BACKGROUND: Between December 2018 and January of 2019, we evaluated the accuracy of the point-of-care Hepatitis C (HCV) antibody test (POC; OraQuick HCV) used at a community-based needle and syringe exchange program serving persons who inject drugs in Tallinn, Estonia.
METHODS: We compared the results of screening for HCV antibodies by OraQuick (oral swab) and enzyme immunoassay (EIA; blood draw) and assessed test results implications in a high prevalence setting. Findings Of the 100 participants, 88 (88%) had reactive POC test results, and 93 were HCV antibody positive on EIA testing. Sensitivity, specificity and negative predictive value (NPV) for the POC assay with EIA as the relevant reference test were as follows: 94.6% (95% CI 90.0-99.2%), 100% and 58.3% (95% CI 30.4-86.2%). Of the 12 testing, HCV-negative with the POC only 7 (58.3%) were true negatives.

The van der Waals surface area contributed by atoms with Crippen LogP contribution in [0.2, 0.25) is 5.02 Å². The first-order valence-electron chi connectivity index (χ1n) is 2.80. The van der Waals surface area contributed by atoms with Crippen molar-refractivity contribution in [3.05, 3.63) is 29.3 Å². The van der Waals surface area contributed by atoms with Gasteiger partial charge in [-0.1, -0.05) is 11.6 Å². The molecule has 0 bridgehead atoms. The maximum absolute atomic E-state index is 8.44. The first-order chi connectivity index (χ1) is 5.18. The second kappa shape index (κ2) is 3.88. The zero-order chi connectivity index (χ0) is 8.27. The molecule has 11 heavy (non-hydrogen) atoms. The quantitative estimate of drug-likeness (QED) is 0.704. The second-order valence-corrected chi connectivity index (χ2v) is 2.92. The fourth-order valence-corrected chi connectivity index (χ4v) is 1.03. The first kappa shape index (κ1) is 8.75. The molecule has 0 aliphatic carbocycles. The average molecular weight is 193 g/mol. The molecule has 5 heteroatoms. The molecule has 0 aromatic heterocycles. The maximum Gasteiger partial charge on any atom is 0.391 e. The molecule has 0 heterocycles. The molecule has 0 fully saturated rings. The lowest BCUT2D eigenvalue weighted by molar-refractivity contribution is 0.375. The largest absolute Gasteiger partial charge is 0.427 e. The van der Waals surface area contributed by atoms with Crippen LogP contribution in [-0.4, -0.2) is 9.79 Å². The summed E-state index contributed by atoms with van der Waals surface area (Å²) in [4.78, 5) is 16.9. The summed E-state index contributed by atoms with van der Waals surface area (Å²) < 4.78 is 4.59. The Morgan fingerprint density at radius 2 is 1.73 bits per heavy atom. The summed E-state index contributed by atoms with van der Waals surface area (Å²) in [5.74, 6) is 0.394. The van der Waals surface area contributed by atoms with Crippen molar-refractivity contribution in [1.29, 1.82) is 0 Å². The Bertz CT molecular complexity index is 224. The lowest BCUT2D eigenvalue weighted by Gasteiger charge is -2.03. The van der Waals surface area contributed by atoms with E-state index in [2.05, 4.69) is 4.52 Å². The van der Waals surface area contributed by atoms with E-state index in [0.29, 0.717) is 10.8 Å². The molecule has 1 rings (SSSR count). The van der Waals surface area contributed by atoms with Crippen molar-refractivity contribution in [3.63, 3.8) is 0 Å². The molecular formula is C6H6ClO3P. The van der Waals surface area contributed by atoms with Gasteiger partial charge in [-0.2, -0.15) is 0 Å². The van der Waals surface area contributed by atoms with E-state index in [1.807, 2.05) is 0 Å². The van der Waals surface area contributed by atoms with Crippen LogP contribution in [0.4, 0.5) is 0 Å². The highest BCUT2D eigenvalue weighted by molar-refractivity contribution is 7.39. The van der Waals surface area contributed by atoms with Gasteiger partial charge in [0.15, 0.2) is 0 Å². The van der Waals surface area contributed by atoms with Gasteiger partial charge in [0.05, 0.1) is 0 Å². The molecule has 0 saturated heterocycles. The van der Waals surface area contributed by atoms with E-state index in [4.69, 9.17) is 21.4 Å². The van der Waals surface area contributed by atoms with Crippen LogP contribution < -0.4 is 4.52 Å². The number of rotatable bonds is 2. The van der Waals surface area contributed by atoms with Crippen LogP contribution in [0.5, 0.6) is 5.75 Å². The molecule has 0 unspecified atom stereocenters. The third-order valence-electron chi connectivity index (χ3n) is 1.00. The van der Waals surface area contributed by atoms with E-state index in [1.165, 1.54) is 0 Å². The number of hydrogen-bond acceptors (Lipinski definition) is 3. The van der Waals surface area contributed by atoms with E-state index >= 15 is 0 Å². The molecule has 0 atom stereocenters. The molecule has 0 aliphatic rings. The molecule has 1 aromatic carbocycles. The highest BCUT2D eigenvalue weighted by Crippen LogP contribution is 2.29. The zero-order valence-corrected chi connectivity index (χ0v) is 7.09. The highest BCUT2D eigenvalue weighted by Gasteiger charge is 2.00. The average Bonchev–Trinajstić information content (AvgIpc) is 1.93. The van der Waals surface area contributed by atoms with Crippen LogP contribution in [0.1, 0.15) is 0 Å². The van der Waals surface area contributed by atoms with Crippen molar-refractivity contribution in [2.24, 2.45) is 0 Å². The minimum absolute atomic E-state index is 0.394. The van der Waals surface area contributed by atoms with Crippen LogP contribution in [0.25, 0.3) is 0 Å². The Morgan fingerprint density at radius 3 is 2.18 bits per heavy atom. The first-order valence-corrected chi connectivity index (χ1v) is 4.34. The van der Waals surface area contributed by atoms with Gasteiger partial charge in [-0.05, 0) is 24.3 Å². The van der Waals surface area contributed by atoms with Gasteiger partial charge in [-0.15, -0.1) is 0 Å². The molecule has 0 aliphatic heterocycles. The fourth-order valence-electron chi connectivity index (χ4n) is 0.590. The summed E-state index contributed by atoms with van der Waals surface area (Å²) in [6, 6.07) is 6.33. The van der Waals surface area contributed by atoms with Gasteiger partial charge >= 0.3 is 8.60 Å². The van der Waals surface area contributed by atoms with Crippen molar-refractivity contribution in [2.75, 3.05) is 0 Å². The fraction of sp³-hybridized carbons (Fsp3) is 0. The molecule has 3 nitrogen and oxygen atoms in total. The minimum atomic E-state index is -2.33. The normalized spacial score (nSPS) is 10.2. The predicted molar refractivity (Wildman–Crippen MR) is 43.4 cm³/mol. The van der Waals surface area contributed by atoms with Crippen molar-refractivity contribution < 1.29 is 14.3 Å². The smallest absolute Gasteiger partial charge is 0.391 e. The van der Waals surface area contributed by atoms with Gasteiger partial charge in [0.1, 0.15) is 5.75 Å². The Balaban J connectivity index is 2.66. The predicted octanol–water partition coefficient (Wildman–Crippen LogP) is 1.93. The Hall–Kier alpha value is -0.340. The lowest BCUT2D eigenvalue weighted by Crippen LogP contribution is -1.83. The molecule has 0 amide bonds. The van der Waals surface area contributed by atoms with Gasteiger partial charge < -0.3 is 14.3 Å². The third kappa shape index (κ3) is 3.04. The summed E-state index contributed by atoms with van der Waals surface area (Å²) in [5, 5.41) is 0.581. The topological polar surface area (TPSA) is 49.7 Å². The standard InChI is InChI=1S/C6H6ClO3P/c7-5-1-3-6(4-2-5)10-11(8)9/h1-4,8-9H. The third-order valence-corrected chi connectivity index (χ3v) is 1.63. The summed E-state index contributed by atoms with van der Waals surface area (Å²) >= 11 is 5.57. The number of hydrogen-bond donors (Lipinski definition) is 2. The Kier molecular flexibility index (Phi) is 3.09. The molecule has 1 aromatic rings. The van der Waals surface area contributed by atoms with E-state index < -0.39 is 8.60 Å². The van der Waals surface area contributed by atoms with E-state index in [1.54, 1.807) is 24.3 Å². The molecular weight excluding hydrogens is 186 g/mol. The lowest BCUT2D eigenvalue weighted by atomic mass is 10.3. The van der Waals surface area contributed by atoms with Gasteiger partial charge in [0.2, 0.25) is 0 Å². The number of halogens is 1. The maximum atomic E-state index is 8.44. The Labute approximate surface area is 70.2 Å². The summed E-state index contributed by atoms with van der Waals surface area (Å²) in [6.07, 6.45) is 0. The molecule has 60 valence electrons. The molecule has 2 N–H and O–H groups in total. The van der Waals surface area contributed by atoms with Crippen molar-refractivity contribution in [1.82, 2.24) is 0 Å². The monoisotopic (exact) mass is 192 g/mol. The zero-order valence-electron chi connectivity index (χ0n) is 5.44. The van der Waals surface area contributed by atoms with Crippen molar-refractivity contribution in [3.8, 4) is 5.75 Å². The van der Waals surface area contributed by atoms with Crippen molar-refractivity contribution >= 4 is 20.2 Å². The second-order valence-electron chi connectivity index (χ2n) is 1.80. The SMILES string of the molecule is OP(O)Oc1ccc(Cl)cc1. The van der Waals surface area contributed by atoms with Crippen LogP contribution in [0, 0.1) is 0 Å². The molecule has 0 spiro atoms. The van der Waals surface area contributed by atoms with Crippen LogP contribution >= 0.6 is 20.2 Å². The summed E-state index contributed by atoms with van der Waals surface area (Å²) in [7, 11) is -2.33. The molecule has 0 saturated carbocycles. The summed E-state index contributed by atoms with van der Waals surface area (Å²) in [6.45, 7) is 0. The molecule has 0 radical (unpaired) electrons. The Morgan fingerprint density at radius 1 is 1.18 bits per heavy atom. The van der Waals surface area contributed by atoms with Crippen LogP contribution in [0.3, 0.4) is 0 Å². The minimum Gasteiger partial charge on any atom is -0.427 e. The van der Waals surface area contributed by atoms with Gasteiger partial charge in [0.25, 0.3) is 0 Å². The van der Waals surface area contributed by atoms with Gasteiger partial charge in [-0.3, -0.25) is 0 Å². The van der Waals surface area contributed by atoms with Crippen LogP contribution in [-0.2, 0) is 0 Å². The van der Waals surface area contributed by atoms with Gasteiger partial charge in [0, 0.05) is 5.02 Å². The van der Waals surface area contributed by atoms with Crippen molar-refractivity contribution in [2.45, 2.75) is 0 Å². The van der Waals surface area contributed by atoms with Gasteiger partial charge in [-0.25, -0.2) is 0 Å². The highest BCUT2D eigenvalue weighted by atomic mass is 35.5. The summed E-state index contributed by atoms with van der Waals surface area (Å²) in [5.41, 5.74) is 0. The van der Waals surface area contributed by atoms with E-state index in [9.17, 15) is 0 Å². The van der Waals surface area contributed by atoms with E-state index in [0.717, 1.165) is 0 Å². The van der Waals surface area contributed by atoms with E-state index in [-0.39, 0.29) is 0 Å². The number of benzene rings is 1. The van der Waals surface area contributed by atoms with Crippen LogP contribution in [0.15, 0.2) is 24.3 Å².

CONCLUSIONS: Oral swab rapid testing HCV screening in this nonclinical setting was sensitive and specific but had unacceptably low NPV. In high prevalence settings, POC tests with high sensitivity and that directly measure HCV RNA may be warranted.
Rapid point-of-care (POC) testing for hepatitis C antibodies in a very high prevalence setting: Persons injecting drugs in Tallinn, Estonia
Harm Reduction Journal, 18 (1), 39. doi: 10.1186/s12954-021-00485-5. PMCID: PMC8015736.